The Chameleon Arduino-compatible shield board was designed to support two general application areas: (1) soft-core processors, and (2) intelligent serial communications interface. The board was constructed to be compatible with the form-factor of the Arduino UNO. A similar design uses a form-factor suitable for use in a Pac-Tec DIN-rail enclosure. The Arduino UNO form-factor is small and popular with students and hobbyists. Although, the Arduino UNO form-factor may not be ideal for industrial applications, its small size makes it rugged enough for many industrial applications.
The small form-factor also presents a challenge. The greatest challenge in implementing the Chameleon for its intended applications was to keep the on-board features to those that would provide the greatest utility if the board was used in a standalone manner in addition to being used as an Arduino shield. In addition, although surface mount technology (SMT) would be required to implement the Chameleon, every effort was made to use SMT parts that a hobbyist could install by hand and a soldering iron. (The Chameleon board pictured was assembled by hand and a soldering iron.)
Thus, the VQ100 package was selected for the FPGA because it is the smallest QFP package from Xilinx which supports multiple FPGAs: the Spartan 3A XC3S50A-4VQG100I and XC3S200A-4VQG100I FPGAs. Interestingly, the board area used by the VQ100 package is also the same as the board area of the FG256 (BGA) package. All members of the Spartan 3A family are packaged in the FG256 or FT256 package. The BGA package will be used in more advanced versions of the Chameleon.
However, for this project cost and ease of assembly were the driving factors. Thus, only the XC3S50A and the XC3S200A in the VQ100 package were considered. Either FPGA may be used on the Chameleon. For an effective soft-core processor platform, the XC3S200A FPGA is a much better choice than the XC3S50A. The soft-core processor that I've already developed and proven on a similar FPGA development board, the M65C02, will fit in the XC3S50A FPGA. However, the complete 65C02-compatible core will utilize more than 50% of the logic and 2/3 of the block RAMs available in that FPGA. Thus, there would be few resources left in that FPGA to include on-chip RAM or peripherals such as UARTs, SPI masters, timers, etc. If the XC3S200A FPGA is used, then the M65C02 core can be incorporated along with two buffered UARTs (with 16 byte Rx/Tx FIFOs) and a buffered SPI master (also with 16 byte Tx/Rx FIFOs). This configuration of soft-core processor and peripheral uses only 50% of the XC3S200A FPGA, which leaves plenty of logic resources available for any additional peripherals or increased FIFO depths.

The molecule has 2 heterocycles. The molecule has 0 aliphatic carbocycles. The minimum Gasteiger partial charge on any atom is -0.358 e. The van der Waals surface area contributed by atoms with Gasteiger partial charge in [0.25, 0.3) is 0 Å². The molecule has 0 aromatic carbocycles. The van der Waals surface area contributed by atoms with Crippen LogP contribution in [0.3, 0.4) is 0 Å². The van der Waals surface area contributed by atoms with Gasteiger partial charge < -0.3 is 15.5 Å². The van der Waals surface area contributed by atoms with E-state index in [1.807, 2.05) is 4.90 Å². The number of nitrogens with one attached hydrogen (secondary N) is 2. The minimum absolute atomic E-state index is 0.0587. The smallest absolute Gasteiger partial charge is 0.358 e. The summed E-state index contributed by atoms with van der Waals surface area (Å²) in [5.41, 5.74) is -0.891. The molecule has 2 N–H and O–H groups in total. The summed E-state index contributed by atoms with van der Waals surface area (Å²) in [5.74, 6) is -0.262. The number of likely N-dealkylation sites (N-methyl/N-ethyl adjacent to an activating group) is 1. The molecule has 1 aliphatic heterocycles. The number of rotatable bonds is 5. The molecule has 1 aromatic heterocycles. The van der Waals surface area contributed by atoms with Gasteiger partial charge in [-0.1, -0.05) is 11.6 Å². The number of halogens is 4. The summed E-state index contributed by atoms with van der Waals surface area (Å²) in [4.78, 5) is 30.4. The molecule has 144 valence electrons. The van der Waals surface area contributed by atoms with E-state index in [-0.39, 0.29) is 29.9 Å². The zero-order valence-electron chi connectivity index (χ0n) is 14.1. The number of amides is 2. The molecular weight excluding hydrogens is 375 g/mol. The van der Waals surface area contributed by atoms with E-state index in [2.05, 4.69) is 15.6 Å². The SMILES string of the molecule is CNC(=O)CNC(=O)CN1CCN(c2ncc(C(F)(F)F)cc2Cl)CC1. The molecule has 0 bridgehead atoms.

Beyond the FPGA, a commonly required interface for industrial or hobby projects is a simple RS-232 or RS-485 serial port. For this reason, the off-board I/O capabilities of the Chameleon are focused on serial communications. Supporting both RS-232 and/or RS-485 is a definite plus. It is not generally necessary to support software configuration of the interface's signalling protocol: separate RS-232 and RS-485 transceivers are sufficient. Multi-protocol chips such as those available from Sipex are not necessary, and a simple cable to select the appropriate channel is a much lower cost alternative. It is for this reason that 4-wire full-duplex RS-232 (TxD, nRTS, RxD, and nCTS) and a 2-wire half-duplex RS-485 are supported on the same connector.
Placing two DB-9 connectors on the small Arduino UNO form-factor for these two serial ports is not possible. Therefore, these the Chameleon's two RS-232/RS-485 serial ports are implemented using two 2x5 box headers. These box headers allow the use of low cost 10-pin ribbon cable to make the interface cables. A 10-pin insulation displacement (IDC) plug connector and a 9-pin IDC DB9-F connector can be crimped onto a low-cost 10-pin ribbon cable. The resulting cable provides a low cost serial port connection. In addition,...Read more »